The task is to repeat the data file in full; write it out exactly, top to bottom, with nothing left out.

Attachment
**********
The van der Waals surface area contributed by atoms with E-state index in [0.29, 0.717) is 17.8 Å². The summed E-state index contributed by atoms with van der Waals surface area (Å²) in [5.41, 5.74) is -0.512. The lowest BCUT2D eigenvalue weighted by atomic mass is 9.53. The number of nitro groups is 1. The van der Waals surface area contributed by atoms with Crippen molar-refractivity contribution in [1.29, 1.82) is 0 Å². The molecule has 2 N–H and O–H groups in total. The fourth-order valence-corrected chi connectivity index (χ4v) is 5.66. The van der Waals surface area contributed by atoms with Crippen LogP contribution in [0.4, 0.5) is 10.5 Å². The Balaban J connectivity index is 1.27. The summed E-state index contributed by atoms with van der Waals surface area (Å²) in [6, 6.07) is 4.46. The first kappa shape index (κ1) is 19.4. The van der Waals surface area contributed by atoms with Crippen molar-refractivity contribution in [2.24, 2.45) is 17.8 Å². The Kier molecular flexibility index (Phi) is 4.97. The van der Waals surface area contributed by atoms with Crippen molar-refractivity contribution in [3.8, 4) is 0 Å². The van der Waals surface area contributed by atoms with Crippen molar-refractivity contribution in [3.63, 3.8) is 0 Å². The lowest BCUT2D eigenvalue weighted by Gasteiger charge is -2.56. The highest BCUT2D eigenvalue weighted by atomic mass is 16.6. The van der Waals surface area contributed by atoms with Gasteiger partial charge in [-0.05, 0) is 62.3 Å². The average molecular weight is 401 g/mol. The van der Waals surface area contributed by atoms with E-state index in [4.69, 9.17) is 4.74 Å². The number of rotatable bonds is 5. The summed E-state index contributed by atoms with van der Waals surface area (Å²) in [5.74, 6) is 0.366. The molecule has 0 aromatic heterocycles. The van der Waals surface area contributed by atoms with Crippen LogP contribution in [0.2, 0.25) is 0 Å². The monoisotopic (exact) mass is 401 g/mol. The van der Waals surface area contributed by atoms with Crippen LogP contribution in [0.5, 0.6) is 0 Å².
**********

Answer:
The van der Waals surface area contributed by atoms with E-state index in [0.29, 0.717) is 17.8 Å². The summed E-state index contributed by atoms with van der Waals surface area (Å²) in [5.41, 5.74) is -0.512. The lowest BCUT2D eigenvalue weighted by atomic mass is 9.53. The number of nitro groups is 1. The van der Waals surface area contributed by atoms with Crippen molar-refractivity contribution in [1.29, 1.82) is 0 Å². The molecule has 2 N–H and O–H groups in total. The fourth-order valence-corrected chi connectivity index (χ4v) is 5.66. The van der Waals surface area contributed by atoms with Crippen LogP contribution in [0.4, 0.5) is 10.5 Å². The Balaban J connectivity index is 1.27. The summed E-state index contributed by atoms with van der Waals surface area (Å²) in [6, 6.07) is 4.46. The first kappa shape index (κ1) is 19.4. The van der Waals surface area contributed by atoms with Crippen molar-refractivity contribution in [2.24, 2.45) is 17.8 Å². The Kier molecular flexibility index (Phi) is 4.97. The van der Waals surface area contributed by atoms with Crippen molar-refractivity contribution in [3.8, 4) is 0 Å². The van der Waals surface area contributed by atoms with Crippen molar-refractivity contribution in [3.63, 3.8) is 0 Å². The lowest BCUT2D eigenvalue weighted by Gasteiger charge is -2.56. The highest BCUT2D eigenvalue weighted by atomic mass is 16.6. The van der Waals surface area contributed by atoms with Gasteiger partial charge in [-0.05, 0) is 62.3 Å². The average molecular weight is 401 g/mol. The van der Waals surface area contributed by atoms with E-state index in [4.69, 9.17) is 4.74 Å². The number of rotatable bonds is 5. The summed E-state index contributed by atoms with van der Waals surface area (Å²) in [5.74, 6) is 0.366. The molecule has 0 aromatic heterocycles. The van der Waals surface area contributed by atoms with Crippen LogP contribution in [0.2, 0.25) is 0 Å². The monoisotopic (exact) mass is 401 g/mol. The van der Waals surface area contributed by atoms with Crippen LogP contribution in [0.5, 0.6) is 0 Å².